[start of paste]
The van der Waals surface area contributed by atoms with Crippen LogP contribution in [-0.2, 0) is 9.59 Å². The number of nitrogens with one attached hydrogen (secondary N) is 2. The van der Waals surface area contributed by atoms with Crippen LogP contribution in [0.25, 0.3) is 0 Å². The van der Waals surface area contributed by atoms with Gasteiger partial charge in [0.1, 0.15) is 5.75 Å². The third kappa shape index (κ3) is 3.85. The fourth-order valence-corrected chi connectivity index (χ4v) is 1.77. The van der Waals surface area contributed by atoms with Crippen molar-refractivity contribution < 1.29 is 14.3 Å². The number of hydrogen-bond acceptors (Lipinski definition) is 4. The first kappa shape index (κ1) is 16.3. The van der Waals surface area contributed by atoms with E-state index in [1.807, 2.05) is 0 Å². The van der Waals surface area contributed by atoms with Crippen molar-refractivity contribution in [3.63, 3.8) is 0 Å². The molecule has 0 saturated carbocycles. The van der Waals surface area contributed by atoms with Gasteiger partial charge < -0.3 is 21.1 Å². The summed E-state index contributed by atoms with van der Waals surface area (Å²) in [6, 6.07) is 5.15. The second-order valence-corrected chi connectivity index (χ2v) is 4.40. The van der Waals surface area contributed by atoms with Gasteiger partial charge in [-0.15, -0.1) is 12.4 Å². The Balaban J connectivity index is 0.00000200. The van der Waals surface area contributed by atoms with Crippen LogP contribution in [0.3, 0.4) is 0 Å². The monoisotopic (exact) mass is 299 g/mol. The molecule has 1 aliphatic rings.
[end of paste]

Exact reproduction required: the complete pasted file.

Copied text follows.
The van der Waals surface area contributed by atoms with Crippen LogP contribution in [-0.2, 0) is 9.59 Å². The number of nitrogens with one attached hydrogen (secondary N) is 2. The van der Waals surface area contributed by atoms with Crippen LogP contribution in [0.25, 0.3) is 0 Å². The van der Waals surface area contributed by atoms with Gasteiger partial charge in [0.1, 0.15) is 5.75 Å². The third kappa shape index (κ3) is 3.85. The fourth-order valence-corrected chi connectivity index (χ4v) is 1.77. The van der Waals surface area contributed by atoms with Crippen molar-refractivity contribution < 1.29 is 14.3 Å². The number of hydrogen-bond acceptors (Lipinski definition) is 4. The first kappa shape index (κ1) is 16.3. The van der Waals surface area contributed by atoms with E-state index in [1.807, 2.05) is 0 Å². The van der Waals surface area contributed by atoms with Crippen molar-refractivity contribution in [3.63, 3.8) is 0 Å². The molecule has 0 saturated carbocycles. The van der Waals surface area contributed by atoms with Gasteiger partial charge < -0.3 is 21.1 Å². The summed E-state index contributed by atoms with van der Waals surface area (Å²) in [6, 6.07) is 5.15. The second-order valence-corrected chi connectivity index (χ2v) is 4.40. The van der Waals surface area contributed by atoms with Gasteiger partial charge in [-0.15, -0.1) is 12.4 Å². The Balaban J connectivity index is 0.00000200. The van der Waals surface area contributed by atoms with Crippen LogP contribution in [0.3, 0.4) is 0 Å². The monoisotopic (exact) mass is 299 g/mol. The molecule has 1 aliphatic rings.